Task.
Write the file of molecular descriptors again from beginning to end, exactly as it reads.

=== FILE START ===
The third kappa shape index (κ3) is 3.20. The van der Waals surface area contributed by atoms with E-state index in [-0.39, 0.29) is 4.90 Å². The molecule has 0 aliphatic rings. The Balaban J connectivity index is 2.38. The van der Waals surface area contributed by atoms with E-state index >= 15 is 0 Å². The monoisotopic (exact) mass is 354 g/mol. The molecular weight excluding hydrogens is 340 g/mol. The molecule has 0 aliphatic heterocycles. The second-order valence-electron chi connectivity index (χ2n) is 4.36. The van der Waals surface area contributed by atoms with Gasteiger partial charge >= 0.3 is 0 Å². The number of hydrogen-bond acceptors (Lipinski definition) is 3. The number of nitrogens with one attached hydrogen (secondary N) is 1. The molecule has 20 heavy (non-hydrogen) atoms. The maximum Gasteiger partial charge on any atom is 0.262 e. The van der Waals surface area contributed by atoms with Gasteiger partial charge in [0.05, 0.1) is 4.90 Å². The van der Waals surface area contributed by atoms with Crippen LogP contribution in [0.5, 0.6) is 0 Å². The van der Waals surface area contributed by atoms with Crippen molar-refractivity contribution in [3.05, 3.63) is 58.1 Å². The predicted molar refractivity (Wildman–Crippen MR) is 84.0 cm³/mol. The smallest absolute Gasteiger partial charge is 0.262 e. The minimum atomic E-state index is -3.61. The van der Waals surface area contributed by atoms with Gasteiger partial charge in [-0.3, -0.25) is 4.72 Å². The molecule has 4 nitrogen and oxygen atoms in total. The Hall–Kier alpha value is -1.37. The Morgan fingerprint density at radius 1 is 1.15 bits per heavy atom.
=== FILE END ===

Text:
The third kappa shape index (κ3) is 3.20. The van der Waals surface area contributed by atoms with E-state index in [-0.39, 0.29) is 4.90 Å². The molecule has 0 aliphatic rings. The Balaban J connectivity index is 2.38. The van der Waals surface area contributed by atoms with E-state index >= 15 is 0 Å². The monoisotopic (exact) mass is 354 g/mol. The molecular weight excluding hydrogens is 340 g/mol. The molecule has 0 aliphatic heterocycles. The second-order valence-electron chi connectivity index (χ2n) is 4.36. The van der Waals surface area contributed by atoms with Gasteiger partial charge >= 0.3 is 0 Å². The number of hydrogen-bond acceptors (Lipinski definition) is 3. The number of nitrogens with one attached hydrogen (secondary N) is 1. The molecule has 20 heavy (non-hydrogen) atoms. The maximum Gasteiger partial charge on any atom is 0.262 e. The van der Waals surface area contributed by atoms with Gasteiger partial charge in [0.05, 0.1) is 4.90 Å². The van der Waals surface area contributed by atoms with Crippen LogP contribution in [0.5, 0.6) is 0 Å². The van der Waals surface area contributed by atoms with Crippen molar-refractivity contribution in [3.05, 3.63) is 58.1 Å². The predicted molar refractivity (Wildman–Crippen MR) is 84.0 cm³/mol. The smallest absolute Gasteiger partial charge is 0.262 e. The minimum atomic E-state index is -3.61. The van der Waals surface area contributed by atoms with Gasteiger partial charge in [-0.3, -0.25) is 4.72 Å². The molecule has 4 nitrogen and oxygen atoms in total. The Hall–Kier alpha value is -1.37. The Morgan fingerprint density at radius 1 is 1.15 bits per heavy atom.